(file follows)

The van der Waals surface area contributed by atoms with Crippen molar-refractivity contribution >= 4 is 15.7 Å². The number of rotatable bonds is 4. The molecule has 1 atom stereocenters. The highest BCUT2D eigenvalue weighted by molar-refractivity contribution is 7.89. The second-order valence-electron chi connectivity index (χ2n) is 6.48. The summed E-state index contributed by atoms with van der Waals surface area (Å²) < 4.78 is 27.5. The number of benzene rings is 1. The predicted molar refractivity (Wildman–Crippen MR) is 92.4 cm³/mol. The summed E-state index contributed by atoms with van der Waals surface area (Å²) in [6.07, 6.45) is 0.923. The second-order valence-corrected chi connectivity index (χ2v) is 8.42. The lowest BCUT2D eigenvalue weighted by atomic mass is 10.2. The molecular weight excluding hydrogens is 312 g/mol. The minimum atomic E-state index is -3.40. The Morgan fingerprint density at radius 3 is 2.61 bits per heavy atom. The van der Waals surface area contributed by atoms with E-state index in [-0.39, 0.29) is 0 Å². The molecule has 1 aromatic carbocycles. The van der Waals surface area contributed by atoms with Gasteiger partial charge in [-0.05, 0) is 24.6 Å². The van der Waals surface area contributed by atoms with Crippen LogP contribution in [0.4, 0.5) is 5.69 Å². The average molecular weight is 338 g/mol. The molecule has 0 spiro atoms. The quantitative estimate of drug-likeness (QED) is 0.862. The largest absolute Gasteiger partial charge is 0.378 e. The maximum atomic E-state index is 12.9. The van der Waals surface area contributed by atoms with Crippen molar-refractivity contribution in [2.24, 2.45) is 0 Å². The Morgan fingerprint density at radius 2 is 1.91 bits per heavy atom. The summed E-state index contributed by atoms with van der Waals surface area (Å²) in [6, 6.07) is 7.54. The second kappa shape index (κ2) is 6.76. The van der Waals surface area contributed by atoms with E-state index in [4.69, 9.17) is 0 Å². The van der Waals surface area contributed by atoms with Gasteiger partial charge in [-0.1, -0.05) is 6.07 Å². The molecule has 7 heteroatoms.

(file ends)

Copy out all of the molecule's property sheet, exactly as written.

The van der Waals surface area contributed by atoms with Crippen molar-refractivity contribution >= 4 is 15.7 Å². The number of rotatable bonds is 4. The molecule has 1 atom stereocenters. The highest BCUT2D eigenvalue weighted by molar-refractivity contribution is 7.89. The second-order valence-electron chi connectivity index (χ2n) is 6.48. The summed E-state index contributed by atoms with van der Waals surface area (Å²) < 4.78 is 27.5. The number of benzene rings is 1. The predicted molar refractivity (Wildman–Crippen MR) is 92.4 cm³/mol. The summed E-state index contributed by atoms with van der Waals surface area (Å²) in [6.07, 6.45) is 0.923. The second-order valence-corrected chi connectivity index (χ2v) is 8.42. The lowest BCUT2D eigenvalue weighted by atomic mass is 10.2. The molecular weight excluding hydrogens is 312 g/mol. The minimum atomic E-state index is -3.40. The Morgan fingerprint density at radius 3 is 2.61 bits per heavy atom. The van der Waals surface area contributed by atoms with E-state index in [-0.39, 0.29) is 0 Å². The molecule has 1 aromatic carbocycles. The van der Waals surface area contributed by atoms with Gasteiger partial charge in [-0.05, 0) is 24.6 Å². The van der Waals surface area contributed by atoms with Crippen LogP contribution in [0.4, 0.5) is 5.69 Å². The average molecular weight is 338 g/mol. The molecule has 0 spiro atoms. The quantitative estimate of drug-likeness (QED) is 0.862. The largest absolute Gasteiger partial charge is 0.378 e. The maximum atomic E-state index is 12.9. The van der Waals surface area contributed by atoms with Crippen molar-refractivity contribution in [2.24, 2.45) is 0 Å². The Morgan fingerprint density at radius 2 is 1.91 bits per heavy atom. The summed E-state index contributed by atoms with van der Waals surface area (Å²) in [6, 6.07) is 7.54. The second kappa shape index (κ2) is 6.76. The van der Waals surface area contributed by atoms with E-state index in [4.69, 9.17) is 0 Å². The van der Waals surface area contributed by atoms with Gasteiger partial charge in [-0.1, -0.05) is 6.07 Å². The molecule has 7 heteroatoms.